The Cambridge Companion to Edith Wharton (Cambridge Companions to Literature)
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The Cambridge Companion to Edith Wharton offers a series of fresh examinations of Edith Wharton's fiction written both to meet the interest of the student or general reader who encounters this major American writer for the first time and to be valuable to advanced scholars looking for new insights into her creative achievement. The essays cover Wharton's most important novels as well as some of her shorter fiction, and utilise both traditional and innovative critical techniques, applying the perspectives of literary history, feminist theory, psychology or biography, sociology or anthropology, or social history. The Introduction supplies a valuable review of the history of Wharton criticism which shows how her writing has provoked varying responses from its first publication, and how current interests have emerged from earlier ones. A detailed chronology of Wharton's life and publications and a useful bibliography are also provided.
by the fact that his attraction to them owes much to Fulvia’s being their advocate; whenever she disappears, his liberalism wanes. Fulvia is introduced as the daughter of the philosopher Vivaldi, who is at the center of the secret liberal club in Turin to which Alfieri takes Odo. At first Fulvia seems directly parallel to Eliot’s Romola, the dutiful motherless daughter of a scholarly father. But, unlike Romola, when her father dies she does not become the passive instrument of her husband and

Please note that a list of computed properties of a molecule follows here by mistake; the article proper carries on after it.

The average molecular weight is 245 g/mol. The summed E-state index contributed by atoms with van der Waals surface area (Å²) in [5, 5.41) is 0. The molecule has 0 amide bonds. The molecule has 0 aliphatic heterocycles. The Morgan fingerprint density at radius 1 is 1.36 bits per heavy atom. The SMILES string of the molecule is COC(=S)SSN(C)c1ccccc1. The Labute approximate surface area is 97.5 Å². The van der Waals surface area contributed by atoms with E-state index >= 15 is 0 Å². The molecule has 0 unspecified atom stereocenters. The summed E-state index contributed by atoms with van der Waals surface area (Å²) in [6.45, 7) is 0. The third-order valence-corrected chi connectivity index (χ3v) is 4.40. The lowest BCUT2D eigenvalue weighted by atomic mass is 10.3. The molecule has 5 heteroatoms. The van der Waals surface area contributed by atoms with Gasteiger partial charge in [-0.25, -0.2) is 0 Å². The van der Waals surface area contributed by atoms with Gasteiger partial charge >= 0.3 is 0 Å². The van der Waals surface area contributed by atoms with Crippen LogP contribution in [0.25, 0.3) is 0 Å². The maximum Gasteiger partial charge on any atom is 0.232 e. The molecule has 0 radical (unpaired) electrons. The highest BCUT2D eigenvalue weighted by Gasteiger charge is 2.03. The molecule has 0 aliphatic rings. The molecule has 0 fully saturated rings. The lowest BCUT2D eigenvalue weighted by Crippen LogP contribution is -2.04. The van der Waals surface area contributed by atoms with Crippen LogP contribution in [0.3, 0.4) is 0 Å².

publication by Scribner’s Magazine, Harper’s Monthly, Century Illustrated Monthly Magazine. 1891–2 Buys house on Fourth Avenue (later Park Avenue) in New York City. First published short story, “Mrs. Manstey’s View,” in Scribner’s. 1893–4 Buys Newport house, “Land’s End.” Visited by French novelist Paul Bourget. Publishes three more stories in Scribner’s. Travels in Italy and meets English writer Vernon Lee. 1895–7 Experiences prolonged periods of depression and writes only sporadically. Begins
America,” Feminist Studies 15 (1989), 415–41. 28 I argue this at length in Edith Wharton’s Argument with America, chapter 5. I also discuss Summer in “The New Woman as Cultural Symbol and Social Reality: Six Women Writers’ Perspectives,” 1915: The Cultural Moment, ed. Adele Heller and Lois Rudnick (New Brunswick, N.J.: Rutgers University Press, 1991), pp. 82–97; and I talk about Wharton’s colonial outlook and racism in my introduction to the Penguin paperback edition of Summer (1993). 29 See
were a few dissents. In England, the rival novelist Katherine Mansfield found Wharton’s art too orderly and of the surface and asked for “a little wildness, a dark place or two in the soul” (292). In America, only the leftist critic Vernon L. Parrington, though he praised her “immaculate art,” insisted that she had wasted it on trivial material and said that there was “more hope for literature in the crudities of the young naturalists. . . . She is too well bred to be a snob, but she escapes it
feared to probe” (347). It might be said that Selden is left behind in the novel of manners which Wharton abandoned, more a victim of his literary heritage than Lily Bart. Wharton was critical of James in his late novels for copping out on his characters’ backgrounds. Whence their money? What place have his travelers left? The novelist who had come alive in Wharton understood that the family histories of Lily and Selden, both orphans, would sit heavily in the first chapter as rationale. She is